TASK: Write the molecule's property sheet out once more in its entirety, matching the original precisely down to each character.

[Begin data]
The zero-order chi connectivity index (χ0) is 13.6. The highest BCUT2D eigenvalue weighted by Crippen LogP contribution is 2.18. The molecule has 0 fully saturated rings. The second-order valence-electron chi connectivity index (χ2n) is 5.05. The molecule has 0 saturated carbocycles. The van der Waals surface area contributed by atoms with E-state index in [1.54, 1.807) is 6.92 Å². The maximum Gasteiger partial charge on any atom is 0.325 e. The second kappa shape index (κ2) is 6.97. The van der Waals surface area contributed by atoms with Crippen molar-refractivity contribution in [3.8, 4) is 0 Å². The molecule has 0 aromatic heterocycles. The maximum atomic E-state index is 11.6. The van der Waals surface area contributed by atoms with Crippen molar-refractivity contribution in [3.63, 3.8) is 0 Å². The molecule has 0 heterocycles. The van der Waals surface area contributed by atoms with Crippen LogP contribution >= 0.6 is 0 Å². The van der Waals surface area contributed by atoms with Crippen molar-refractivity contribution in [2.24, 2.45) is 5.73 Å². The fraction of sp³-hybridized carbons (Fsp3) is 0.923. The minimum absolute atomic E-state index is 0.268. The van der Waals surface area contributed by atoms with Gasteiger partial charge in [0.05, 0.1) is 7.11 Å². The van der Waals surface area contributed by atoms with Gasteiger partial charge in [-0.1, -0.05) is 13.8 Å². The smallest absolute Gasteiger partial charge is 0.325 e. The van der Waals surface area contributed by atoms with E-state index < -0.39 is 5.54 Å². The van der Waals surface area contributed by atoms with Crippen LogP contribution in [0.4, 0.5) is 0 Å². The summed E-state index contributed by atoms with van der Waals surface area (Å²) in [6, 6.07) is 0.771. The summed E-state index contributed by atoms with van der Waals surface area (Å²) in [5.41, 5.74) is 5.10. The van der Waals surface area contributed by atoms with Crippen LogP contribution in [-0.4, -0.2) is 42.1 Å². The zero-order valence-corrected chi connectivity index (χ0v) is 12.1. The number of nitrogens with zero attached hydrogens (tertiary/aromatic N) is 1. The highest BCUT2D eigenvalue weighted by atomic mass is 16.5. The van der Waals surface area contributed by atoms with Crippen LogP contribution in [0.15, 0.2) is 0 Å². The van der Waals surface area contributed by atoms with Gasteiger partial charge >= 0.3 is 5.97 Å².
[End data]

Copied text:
The zero-order chi connectivity index (χ0) is 13.6. The highest BCUT2D eigenvalue weighted by Crippen LogP contribution is 2.18. The molecule has 0 fully saturated rings. The second-order valence-electron chi connectivity index (χ2n) is 5.05. The molecule has 0 saturated carbocycles. The van der Waals surface area contributed by atoms with E-state index in [1.54, 1.807) is 6.92 Å². The maximum Gasteiger partial charge on any atom is 0.325 e. The second kappa shape index (κ2) is 6.97. The van der Waals surface area contributed by atoms with Crippen molar-refractivity contribution in [3.8, 4) is 0 Å². The molecule has 0 aromatic heterocycles. The maximum atomic E-state index is 11.6. The van der Waals surface area contributed by atoms with Crippen molar-refractivity contribution in [3.63, 3.8) is 0 Å². The molecule has 0 heterocycles. The van der Waals surface area contributed by atoms with Crippen LogP contribution >= 0.6 is 0 Å². The van der Waals surface area contributed by atoms with Crippen molar-refractivity contribution in [2.24, 2.45) is 5.73 Å². The fraction of sp³-hybridized carbons (Fsp3) is 0.923. The minimum absolute atomic E-state index is 0.268. The van der Waals surface area contributed by atoms with Gasteiger partial charge in [0.05, 0.1) is 7.11 Å². The van der Waals surface area contributed by atoms with Gasteiger partial charge in [-0.1, -0.05) is 13.8 Å². The smallest absolute Gasteiger partial charge is 0.325 e. The van der Waals surface area contributed by atoms with E-state index < -0.39 is 5.54 Å². The van der Waals surface area contributed by atoms with Crippen LogP contribution in [0.4, 0.5) is 0 Å². The summed E-state index contributed by atoms with van der Waals surface area (Å²) in [6, 6.07) is 0.771. The summed E-state index contributed by atoms with van der Waals surface area (Å²) in [5.41, 5.74) is 5.10. The van der Waals surface area contributed by atoms with Crippen LogP contribution in [-0.4, -0.2) is 42.1 Å². The zero-order valence-corrected chi connectivity index (χ0v) is 12.1. The number of nitrogens with zero attached hydrogens (tertiary/aromatic N) is 1. The highest BCUT2D eigenvalue weighted by atomic mass is 16.5. The van der Waals surface area contributed by atoms with Crippen LogP contribution in [0.15, 0.2) is 0 Å². The van der Waals surface area contributed by atoms with Gasteiger partial charge >= 0.3 is 5.97 Å².